Universities under cyber attack
This week, various media outlets have reported on the high number of cyber attacks suffered by UK universities.
Universities are of interest to a range of attackers. Highly skilled hacking groups conduct cyber espionage, seeking to acquire cutting-edge research and intellectual property in areas such as defence, energy, and artificial intelligence. Most academics have detailed web pages describing themselves and their research interests, giving attackers more material to use when crafting a convincing phishing email.
Meanwhile, universities are also subjected to indiscriminate phishing, ransomware and denial-of-service campaigns by cyber criminals. Criminals are also interested in stealing student data, and other personal data held by researchers, which they can abuse for identity fraud. There are some reports of cyber criminals specifically targeting universities.
A number of factors can make university networks particularly challenging to secure. Individual departments often design their systems independently to best suit local research requirements, and ‘bring your own device’ (BYOD) is ubiquitous, restricting the ability of central IT security teams to manage vulnerabilities, especially in the growing number of UK universities with overseas campuses. In addition, universities’ ethos of openness, and the role of networks in providing internet access for personal use as well as work, can make it harder to establish and maintain robust security culture and awareness.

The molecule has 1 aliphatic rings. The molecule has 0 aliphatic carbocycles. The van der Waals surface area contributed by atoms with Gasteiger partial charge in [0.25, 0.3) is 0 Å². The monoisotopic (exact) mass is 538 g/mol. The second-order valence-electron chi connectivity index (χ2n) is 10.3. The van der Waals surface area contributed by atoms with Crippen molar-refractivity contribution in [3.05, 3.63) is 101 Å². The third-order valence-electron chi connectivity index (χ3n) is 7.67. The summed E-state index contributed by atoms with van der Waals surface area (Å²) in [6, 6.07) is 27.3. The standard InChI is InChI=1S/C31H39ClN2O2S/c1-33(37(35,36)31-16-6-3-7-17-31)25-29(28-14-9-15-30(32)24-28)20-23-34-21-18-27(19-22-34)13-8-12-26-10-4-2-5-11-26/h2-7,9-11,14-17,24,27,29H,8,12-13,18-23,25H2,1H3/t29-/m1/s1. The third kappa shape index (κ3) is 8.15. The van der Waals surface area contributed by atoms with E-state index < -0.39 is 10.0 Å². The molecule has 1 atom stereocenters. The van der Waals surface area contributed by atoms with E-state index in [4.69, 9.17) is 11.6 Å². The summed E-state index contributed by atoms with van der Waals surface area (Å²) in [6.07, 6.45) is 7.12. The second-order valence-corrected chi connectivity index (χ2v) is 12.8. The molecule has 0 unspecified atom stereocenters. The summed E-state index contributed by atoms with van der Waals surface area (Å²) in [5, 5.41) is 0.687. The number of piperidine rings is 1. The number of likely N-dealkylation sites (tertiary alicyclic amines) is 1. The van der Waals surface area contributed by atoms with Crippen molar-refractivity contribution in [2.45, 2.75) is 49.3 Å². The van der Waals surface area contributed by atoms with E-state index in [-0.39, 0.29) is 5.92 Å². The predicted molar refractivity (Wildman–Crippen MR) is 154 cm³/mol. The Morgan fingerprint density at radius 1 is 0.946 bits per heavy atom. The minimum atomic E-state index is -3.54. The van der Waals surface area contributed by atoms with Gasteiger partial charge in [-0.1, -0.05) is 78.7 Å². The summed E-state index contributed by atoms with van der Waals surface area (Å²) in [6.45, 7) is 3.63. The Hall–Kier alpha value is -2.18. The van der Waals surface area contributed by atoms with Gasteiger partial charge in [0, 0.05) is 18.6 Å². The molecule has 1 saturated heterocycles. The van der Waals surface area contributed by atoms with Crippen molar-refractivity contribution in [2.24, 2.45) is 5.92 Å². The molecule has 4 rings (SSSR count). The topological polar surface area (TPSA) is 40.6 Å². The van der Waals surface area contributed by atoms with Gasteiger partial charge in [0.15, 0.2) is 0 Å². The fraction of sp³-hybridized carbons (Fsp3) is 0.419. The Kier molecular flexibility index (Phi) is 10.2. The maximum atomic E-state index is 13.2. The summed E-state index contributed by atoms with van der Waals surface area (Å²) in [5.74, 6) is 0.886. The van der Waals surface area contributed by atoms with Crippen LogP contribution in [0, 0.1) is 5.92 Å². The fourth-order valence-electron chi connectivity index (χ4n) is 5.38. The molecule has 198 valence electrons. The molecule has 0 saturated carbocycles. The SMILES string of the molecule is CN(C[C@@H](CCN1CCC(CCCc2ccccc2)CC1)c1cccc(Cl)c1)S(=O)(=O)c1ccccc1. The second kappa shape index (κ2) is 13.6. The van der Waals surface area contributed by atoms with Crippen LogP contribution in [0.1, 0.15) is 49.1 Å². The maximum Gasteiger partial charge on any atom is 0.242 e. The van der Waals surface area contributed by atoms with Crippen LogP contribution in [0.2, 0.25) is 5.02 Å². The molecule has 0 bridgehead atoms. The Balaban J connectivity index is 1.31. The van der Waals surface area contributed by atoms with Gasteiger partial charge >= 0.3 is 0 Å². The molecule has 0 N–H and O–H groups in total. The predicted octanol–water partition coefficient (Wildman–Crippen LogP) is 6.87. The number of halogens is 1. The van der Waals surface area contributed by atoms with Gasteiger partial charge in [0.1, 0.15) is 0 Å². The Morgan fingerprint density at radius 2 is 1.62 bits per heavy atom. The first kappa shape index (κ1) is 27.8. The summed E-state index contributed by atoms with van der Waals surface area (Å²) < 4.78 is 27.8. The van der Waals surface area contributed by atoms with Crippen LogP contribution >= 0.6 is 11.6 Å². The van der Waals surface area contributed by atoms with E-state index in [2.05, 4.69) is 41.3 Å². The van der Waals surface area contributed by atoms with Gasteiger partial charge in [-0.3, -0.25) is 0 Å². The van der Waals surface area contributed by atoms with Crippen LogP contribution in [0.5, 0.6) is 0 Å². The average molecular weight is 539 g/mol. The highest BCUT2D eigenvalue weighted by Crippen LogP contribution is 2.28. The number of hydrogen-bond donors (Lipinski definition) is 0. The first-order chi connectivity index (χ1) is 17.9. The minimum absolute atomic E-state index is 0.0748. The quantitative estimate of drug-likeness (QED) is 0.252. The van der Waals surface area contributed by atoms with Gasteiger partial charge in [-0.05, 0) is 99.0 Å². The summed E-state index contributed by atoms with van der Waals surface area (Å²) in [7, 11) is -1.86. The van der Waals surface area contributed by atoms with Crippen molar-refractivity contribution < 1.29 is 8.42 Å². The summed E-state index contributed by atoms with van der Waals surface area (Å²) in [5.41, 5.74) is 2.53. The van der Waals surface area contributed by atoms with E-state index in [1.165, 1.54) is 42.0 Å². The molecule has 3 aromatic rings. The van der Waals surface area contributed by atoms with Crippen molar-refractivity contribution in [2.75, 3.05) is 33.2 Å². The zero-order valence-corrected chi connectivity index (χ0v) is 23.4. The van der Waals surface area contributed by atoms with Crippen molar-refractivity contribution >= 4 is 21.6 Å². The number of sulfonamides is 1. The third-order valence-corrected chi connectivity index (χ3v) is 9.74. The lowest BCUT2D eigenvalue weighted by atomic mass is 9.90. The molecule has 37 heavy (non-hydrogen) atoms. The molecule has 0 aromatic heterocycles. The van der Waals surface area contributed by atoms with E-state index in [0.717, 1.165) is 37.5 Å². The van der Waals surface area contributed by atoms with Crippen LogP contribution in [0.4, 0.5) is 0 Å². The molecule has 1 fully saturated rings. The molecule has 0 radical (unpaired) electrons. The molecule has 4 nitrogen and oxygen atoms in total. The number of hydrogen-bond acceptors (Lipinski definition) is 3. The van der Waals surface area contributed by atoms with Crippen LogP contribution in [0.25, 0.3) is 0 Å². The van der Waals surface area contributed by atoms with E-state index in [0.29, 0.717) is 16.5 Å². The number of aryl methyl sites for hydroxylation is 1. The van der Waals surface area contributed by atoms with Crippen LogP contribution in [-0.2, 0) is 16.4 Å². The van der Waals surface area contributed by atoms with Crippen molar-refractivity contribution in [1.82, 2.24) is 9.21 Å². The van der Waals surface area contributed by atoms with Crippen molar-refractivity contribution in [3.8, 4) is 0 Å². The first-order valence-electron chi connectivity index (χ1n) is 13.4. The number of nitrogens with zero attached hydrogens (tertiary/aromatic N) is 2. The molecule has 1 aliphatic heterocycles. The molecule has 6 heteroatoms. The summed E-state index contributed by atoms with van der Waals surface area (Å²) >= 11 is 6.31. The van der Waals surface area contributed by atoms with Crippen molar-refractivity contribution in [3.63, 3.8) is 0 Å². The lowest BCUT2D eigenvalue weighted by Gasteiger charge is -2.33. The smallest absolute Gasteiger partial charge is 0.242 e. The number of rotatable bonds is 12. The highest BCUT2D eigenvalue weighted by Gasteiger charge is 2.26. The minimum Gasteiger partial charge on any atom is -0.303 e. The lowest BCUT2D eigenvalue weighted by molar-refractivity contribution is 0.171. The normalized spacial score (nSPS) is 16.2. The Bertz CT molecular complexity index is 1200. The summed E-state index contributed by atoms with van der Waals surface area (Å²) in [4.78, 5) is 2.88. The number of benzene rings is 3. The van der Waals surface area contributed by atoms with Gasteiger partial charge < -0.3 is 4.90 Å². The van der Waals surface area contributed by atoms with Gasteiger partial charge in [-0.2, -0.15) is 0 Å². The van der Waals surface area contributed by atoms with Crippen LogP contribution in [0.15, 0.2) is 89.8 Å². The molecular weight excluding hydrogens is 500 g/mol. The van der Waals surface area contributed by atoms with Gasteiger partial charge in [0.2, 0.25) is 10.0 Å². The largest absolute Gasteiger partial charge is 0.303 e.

Security researcher Brian Krebs has drawn attention to a phenomenon whereby commentators seeking to expose social media manipulation and fake news are being targeted – and in an unusual way. Instead of more standard denial-of-service attacks against their websites, something which Krebs has previously experienced, he and other reporters covering this type of story are now finding that they have suddenly attracted suspiciously large numbers of new followers and retweets. This increase in activity results in a danger that their Twitter accounts could be suspended because of mechanisms introduced by the social media channel to clamp down on abuse.
There has been widespread media and finance sector reporting of Locky ransomware incidents following large spam runs in August. New variants have been seen in the wild, with campaigns directed at the UK. Locky ransomware uses various forms of social engineering to entice the unsuspecting victim to enable macros on their computer which in turn downloads and executes the ransomware. The victim is then sent payment instructions. There is no free decryption tool and, currently, the ransom is 0.5 Bitcoin (approx. 1,800GBP).
The NCSC has published guidance to help protect organisations against cyber attacks and reminds users to always be mindful of good cyber hygiene. Remember, don’t open attachments if you are unsure who has sent it, and be suspicious of pop-up messages.
We would like to encourage sharing of information so please log in to the Cyber Security Information Sharing Partnership (CiSP) to upload your intelligence regarding Locky, and also to see the latest Indicators of Compromise shared amongst the community.
The Cyber Security Information Sharing Partnership (CiSP) is a great way of learning more about threat information as well as engaging with industry and government counterparts. Follow the link below for more information.